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Earlier, Ledecky clocked 3:58.34 in the 400m free to win by 3.2 seconds over countrywoman Leah Smith. China’s Li Bingjie earned the bronze. Ledecky holds the nine fastest times ever, including the world record of 3:56.46 from Rio.

“There’s no disappointment,” Ledecky said of missing her world record by 1.88 seconds. “It’s a world championship gold medal. There’s nothing to complain about there.”

Ledecky, the quadruple 2016 Olympic champion, won her third straight world title in the 400m free and is now up to 11 world titles overall. She has four more races this week and is favored for gold in all of them.

She can tie Missy Franklin‘s female record of six golds from the 2013 Worlds. Michael Phelps won seven golds at the 2007 Worlds.

In other races Sunday, China’s Sun Yang won his third straight world 400m freestyle title, whooping Australian rival and Rio gold medalist Mack Horton by 2.47 seconds (video here).

Sun, 25, bagged his eighth individual world title, trailing only Ryan Lochte (10) and Phelps (15) on the all-time list.

In semifinals, Sjostrom was the top qualifier into Monday’s 100m butterfly final. While Sjostrom is the heavy favorite, Worrell qualified third into the final as she seeks a first individual major international meet medal.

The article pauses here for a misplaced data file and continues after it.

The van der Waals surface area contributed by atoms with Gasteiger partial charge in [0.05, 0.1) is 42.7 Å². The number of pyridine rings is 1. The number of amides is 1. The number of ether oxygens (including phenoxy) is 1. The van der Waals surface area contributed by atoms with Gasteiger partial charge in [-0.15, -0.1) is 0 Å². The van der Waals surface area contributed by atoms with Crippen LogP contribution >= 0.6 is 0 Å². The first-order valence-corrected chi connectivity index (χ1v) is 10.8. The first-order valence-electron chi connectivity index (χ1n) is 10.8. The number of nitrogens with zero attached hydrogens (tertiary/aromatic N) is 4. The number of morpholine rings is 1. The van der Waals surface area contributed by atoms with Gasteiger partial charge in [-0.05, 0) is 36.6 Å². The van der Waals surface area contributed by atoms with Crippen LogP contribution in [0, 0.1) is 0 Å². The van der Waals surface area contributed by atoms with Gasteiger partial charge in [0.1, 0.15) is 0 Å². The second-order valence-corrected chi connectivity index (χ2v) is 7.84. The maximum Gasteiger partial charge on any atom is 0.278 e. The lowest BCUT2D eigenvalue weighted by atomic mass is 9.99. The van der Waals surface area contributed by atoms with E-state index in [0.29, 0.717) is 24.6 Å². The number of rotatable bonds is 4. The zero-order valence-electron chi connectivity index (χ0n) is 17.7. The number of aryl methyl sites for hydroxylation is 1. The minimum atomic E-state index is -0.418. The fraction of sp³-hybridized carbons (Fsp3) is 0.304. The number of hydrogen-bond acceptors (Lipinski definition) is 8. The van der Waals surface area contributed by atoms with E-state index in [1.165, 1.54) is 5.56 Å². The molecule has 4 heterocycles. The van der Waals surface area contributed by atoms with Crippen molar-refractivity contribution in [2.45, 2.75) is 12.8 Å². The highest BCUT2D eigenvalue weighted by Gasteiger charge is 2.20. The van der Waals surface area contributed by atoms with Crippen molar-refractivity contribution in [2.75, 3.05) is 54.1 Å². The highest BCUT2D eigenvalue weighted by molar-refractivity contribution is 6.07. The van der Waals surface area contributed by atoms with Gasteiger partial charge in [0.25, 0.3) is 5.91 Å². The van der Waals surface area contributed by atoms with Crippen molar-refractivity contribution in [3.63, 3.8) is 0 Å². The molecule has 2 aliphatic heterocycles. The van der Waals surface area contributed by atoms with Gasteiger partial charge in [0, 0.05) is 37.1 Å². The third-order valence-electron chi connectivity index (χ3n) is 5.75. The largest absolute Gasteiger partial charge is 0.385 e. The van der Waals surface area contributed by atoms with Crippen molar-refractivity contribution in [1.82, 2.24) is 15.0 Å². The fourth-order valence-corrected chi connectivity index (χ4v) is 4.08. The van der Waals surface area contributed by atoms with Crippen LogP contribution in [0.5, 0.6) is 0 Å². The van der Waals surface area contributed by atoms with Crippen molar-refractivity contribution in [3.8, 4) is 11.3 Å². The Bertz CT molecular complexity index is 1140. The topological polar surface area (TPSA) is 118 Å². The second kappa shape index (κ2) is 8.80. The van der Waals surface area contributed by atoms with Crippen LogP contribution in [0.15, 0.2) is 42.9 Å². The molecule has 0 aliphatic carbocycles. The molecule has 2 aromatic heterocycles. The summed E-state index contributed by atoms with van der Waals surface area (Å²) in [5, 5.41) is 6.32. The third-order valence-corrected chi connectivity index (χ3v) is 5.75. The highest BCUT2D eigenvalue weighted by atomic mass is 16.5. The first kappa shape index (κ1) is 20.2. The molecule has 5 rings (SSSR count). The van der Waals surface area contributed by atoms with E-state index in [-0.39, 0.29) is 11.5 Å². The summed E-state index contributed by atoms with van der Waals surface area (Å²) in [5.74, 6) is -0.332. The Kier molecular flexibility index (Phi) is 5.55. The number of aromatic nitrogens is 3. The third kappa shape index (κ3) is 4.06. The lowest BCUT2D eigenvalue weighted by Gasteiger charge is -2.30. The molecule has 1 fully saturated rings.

Kevin Cordes broke his month-old American record in the 100m breaststroke semifinals with a 58.64. Olympic champion Adam Peaty was the fastest qualifier into Monday’s final in 57.75, followed by Cordes and Olympic bronze medalist Cody Miller (59.08).

Dressel broke the American record in the 50m butterfly semifinals, a non-Olympic event. Dressel took .15 off the old record by clocking 22.76 as the fastest qualifier into Monday’s final.

Rio gold medalist Katinka Hosszu began her quest to a possible four individual world titles by topping the 200m individual medley semifinals. Americans Melanie Margalis and Madisyn Cox join her in Monday’s final.